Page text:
“I don’t think it was ever our idea. My dad acquired it along with the company that originally developed it,” Brad said glumly. “Now you know why the original developer got into trouble and made himself vulnerable.”


“Only now it’ll take Sundstrom Homes down?” Drew suggested.


“I doubt it, but it’s not helping my career any,” Brad said. He picked at his pasta.


“I wish I had better news for you, but I’m not really sure how to help you with that place,” Drew said. He smiled at Brad, who seemed calmer now that he’d gotten what he wanted out of Drew. “You’ve only been out of school for a few months. Still learning the ropes, are you?”


“Not really. I’ve worked for the family business every summer since I started high school,” Brad said.


When he didn’t elaborate further, Drew didn’t push it. “So tell me what else you’re up to.”


“Now why would you be interested in that?” Brad said, smiling a real smile for the first time since they sat down. He started eating.


“I might have my reasons,” Drew said with an arched eyebrow.


Brad laughed, and it warmed Drew right down to his toes. It was a loud laugh, almost a guffaw from a man Drew was learning didn’t do things quietly. A few people turned their heads to glare, but he didn’t care. Drew was just glad that Brad had shaken off the glum demeanor that that horrendous subdivision inspired.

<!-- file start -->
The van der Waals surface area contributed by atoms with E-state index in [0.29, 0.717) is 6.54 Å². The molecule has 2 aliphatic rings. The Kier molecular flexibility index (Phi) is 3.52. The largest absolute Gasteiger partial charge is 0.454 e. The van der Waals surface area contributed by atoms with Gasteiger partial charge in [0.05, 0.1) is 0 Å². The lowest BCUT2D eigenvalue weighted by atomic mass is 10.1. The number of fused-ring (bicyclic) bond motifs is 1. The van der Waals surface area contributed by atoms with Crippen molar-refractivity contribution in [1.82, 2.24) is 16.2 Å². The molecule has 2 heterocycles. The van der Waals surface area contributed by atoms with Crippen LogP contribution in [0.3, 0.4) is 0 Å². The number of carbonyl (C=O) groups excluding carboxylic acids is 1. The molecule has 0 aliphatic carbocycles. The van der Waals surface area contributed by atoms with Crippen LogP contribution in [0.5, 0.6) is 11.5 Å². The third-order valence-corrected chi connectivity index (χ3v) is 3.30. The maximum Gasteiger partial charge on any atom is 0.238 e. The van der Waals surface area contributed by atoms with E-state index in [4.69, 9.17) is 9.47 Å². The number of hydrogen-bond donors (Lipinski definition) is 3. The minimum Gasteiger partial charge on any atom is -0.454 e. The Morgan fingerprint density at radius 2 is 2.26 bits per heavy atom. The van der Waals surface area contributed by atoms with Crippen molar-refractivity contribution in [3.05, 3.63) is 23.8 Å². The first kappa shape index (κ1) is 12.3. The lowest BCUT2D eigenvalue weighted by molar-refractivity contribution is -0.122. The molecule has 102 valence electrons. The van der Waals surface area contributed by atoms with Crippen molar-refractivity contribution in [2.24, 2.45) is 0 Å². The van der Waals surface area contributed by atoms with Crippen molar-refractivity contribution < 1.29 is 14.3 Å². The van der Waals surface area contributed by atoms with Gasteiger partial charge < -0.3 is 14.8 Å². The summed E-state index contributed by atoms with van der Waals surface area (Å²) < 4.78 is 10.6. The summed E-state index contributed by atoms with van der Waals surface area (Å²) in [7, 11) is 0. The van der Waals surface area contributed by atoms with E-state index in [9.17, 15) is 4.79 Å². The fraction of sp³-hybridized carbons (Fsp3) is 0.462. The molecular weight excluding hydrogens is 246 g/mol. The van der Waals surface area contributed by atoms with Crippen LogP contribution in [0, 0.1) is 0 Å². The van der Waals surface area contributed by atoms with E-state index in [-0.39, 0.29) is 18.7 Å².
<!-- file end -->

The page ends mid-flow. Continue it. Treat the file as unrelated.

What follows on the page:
Afterward, conversation flowed like water, sometimes like a gentle stream, sometimes charging ahead like the varsity eight at the PCRCs. Drew still thought of that magnificent sight, the CalPac V-8 surging ahead of the other crews like eight thoroughbred stallions (and one tiny jockey) moving in perfect synch, backs bending, chests heaving, oars blades knifing into the water.


Drew had never witnessed the human body pushed to the brink like that before. That he’d been there for Nick, his best friend, was special. That he’d gotten to see Brad in his native element—that’d been something else.


For all that Brad set off his gaydar, Drew didn’t know for sure that Brad was… questioning, and straight men could get pretty freaked out by the obvious signs of gay interest.


“Brad, look… I’ll bring clients by Suburban Symphony. At the very least, it’ll leave records of increased traffic,” Drew said impulsively. He couldn’t help himself. There was just something about Brad that made him want to keep him smiling. “It’ll at least show your father that you’re earning your keep.”


But Brad shook his head. “No way, you were right. It’s a dump, a tacky little subdivision that’s too far from anything. Suburban Graveyard is doomed. How I’m supposed to bring it back is anyone’s guess.”


“It can’t be that bad. If someone wants something in that price point, I’ll keep it mind,” Drew said. Brad quirked a smile, and Drew felt all goofy.


The waiter left the check, and they both grabbed for it. “My treat,” Drew said, pulling it close to him. Brad had long arms. He wasn’t taking any chances.


Outside the restaurant, Brad shook Drew’s hand. “Here,” he said, handing Drew a card. “My contact info.”

BOOK: Tipping the Balance
11.61Mb size Format: txt, pdf, ePub